Charlie Mars might be the closest that music has to Howie Day. The difference is Charlie Mars’ inflecting abilities – he doesn’t come across as whiny. Whine is all too common in the male pop rock category. What isn’t common is the ability to know when to whine and when not to whine. But it might just be natural for the genre – so I think I’ll have to take it as it is.
The opening track “Gather The Horses” is the closest thing to pop that Charlie Mars gets. Its catchy melody resembles pop, but the sound is strangely adult-sounding. I was confused for a second about whether Charlie was appealing himself to the pop radio stations or adult contemporary stations. “Close To Home” sounds like it could be played on the TV show Scrubs (fans of the show will know what I’m talking about).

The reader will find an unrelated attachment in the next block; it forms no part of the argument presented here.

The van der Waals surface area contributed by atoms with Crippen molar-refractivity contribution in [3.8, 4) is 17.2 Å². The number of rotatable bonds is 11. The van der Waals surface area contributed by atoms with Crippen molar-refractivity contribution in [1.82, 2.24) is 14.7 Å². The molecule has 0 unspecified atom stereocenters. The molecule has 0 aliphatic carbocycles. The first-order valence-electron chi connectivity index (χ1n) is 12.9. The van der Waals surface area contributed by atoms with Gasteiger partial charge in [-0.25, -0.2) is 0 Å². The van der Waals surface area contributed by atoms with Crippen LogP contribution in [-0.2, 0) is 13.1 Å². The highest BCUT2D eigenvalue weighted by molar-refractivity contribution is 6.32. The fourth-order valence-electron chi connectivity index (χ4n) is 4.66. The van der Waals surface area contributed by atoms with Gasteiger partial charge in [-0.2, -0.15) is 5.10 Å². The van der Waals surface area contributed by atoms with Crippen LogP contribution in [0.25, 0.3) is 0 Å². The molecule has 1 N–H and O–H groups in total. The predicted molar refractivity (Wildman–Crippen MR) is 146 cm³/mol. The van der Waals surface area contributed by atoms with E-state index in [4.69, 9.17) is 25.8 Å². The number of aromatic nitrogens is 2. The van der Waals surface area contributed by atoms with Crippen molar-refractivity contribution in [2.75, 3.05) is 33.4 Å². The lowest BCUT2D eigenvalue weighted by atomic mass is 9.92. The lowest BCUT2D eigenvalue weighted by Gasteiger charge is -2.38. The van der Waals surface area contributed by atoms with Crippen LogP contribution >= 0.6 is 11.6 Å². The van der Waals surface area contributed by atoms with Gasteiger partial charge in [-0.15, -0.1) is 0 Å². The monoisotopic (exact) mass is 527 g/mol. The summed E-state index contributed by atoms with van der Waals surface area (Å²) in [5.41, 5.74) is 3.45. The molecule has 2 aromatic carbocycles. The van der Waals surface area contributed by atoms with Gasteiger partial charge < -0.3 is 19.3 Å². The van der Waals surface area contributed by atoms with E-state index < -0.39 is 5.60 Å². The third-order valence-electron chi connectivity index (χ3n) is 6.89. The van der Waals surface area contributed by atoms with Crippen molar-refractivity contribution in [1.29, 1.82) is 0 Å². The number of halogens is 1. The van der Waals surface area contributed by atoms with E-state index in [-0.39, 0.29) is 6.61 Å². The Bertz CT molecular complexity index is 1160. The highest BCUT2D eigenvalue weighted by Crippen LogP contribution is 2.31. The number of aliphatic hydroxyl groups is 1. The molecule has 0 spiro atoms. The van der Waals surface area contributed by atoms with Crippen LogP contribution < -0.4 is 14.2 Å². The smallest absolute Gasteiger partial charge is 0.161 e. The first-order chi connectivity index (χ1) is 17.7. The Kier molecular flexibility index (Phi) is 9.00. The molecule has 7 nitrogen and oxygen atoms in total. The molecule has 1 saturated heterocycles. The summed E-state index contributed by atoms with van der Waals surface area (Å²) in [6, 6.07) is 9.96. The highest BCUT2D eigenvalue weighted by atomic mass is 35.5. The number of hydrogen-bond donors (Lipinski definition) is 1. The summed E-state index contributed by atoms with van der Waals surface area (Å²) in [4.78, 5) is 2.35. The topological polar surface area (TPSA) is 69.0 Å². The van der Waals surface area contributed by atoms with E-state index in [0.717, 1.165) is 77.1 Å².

Charlie sings about break-ups (“White Out”), dreams and successes (“Silver Buttons”), and father-son relationships (“Try So Hard”). From the very ballad-esque “When The Sun Goes Down” to the country folk inspired “Nobody Cries,” Charlie Mars sings about a variety of topics. Although his music and vocal range aren’t displayed as much as I would have liked, I think that his self-titled major label debut is very good. There aren’t many men willingly to travel down the pop rock road, but I’m glad that Charlie has.